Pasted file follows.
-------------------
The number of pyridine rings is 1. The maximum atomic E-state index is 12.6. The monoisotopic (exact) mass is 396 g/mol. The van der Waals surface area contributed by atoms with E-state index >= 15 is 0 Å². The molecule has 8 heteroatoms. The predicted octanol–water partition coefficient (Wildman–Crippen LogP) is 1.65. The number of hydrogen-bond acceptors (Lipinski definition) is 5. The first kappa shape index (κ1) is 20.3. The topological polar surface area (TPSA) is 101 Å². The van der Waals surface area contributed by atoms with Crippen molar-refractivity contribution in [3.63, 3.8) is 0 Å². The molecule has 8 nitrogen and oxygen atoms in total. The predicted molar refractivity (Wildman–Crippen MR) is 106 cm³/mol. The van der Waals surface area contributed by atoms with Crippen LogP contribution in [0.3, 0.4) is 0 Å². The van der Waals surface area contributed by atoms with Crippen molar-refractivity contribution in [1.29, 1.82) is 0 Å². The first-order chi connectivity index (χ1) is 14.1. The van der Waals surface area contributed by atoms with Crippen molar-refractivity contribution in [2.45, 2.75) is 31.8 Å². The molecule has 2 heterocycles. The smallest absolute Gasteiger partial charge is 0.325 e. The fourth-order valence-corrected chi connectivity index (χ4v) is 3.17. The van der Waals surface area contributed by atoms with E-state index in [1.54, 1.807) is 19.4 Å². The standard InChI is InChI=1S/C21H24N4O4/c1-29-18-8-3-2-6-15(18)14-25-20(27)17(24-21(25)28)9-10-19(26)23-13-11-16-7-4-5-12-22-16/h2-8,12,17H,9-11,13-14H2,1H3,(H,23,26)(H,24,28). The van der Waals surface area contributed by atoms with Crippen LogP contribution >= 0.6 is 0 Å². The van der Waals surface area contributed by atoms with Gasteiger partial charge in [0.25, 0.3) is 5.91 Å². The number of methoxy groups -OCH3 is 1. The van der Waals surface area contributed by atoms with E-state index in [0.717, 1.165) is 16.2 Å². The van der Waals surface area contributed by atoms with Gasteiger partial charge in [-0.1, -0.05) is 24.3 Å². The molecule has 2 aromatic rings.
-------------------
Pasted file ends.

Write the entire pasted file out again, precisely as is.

The number of pyridine rings is 1. The maximum atomic E-state index is 12.6. The monoisotopic (exact) mass is 396 g/mol. The van der Waals surface area contributed by atoms with E-state index >= 15 is 0 Å². The molecule has 8 heteroatoms. The predicted octanol–water partition coefficient (Wildman–Crippen LogP) is 1.65. The number of hydrogen-bond acceptors (Lipinski definition) is 5. The first kappa shape index (κ1) is 20.3. The topological polar surface area (TPSA) is 101 Å². The van der Waals surface area contributed by atoms with Crippen molar-refractivity contribution in [3.63, 3.8) is 0 Å². The molecule has 8 nitrogen and oxygen atoms in total. The predicted molar refractivity (Wildman–Crippen MR) is 106 cm³/mol. The van der Waals surface area contributed by atoms with Crippen LogP contribution in [0.3, 0.4) is 0 Å². The van der Waals surface area contributed by atoms with Crippen molar-refractivity contribution in [1.29, 1.82) is 0 Å². The first-order chi connectivity index (χ1) is 14.1. The van der Waals surface area contributed by atoms with Crippen molar-refractivity contribution in [2.45, 2.75) is 31.8 Å². The molecule has 2 heterocycles. The smallest absolute Gasteiger partial charge is 0.325 e. The fourth-order valence-corrected chi connectivity index (χ4v) is 3.17. The van der Waals surface area contributed by atoms with E-state index in [1.54, 1.807) is 19.4 Å². The standard InChI is InChI=1S/C21H24N4O4/c1-29-18-8-3-2-6-15(18)14-25-20(27)17(24-21(25)28)9-10-19(26)23-13-11-16-7-4-5-12-22-16/h2-8,12,17H,9-11,13-14H2,1H3,(H,23,26)(H,24,28). The van der Waals surface area contributed by atoms with Crippen LogP contribution >= 0.6 is 0 Å². The van der Waals surface area contributed by atoms with Gasteiger partial charge in [0.25, 0.3) is 5.91 Å². The number of methoxy groups -OCH3 is 1. The van der Waals surface area contributed by atoms with E-state index in [0.717, 1.165) is 16.2 Å². The van der Waals surface area contributed by atoms with Gasteiger partial charge in [-0.1, -0.05) is 24.3 Å². The molecule has 2 aromatic rings.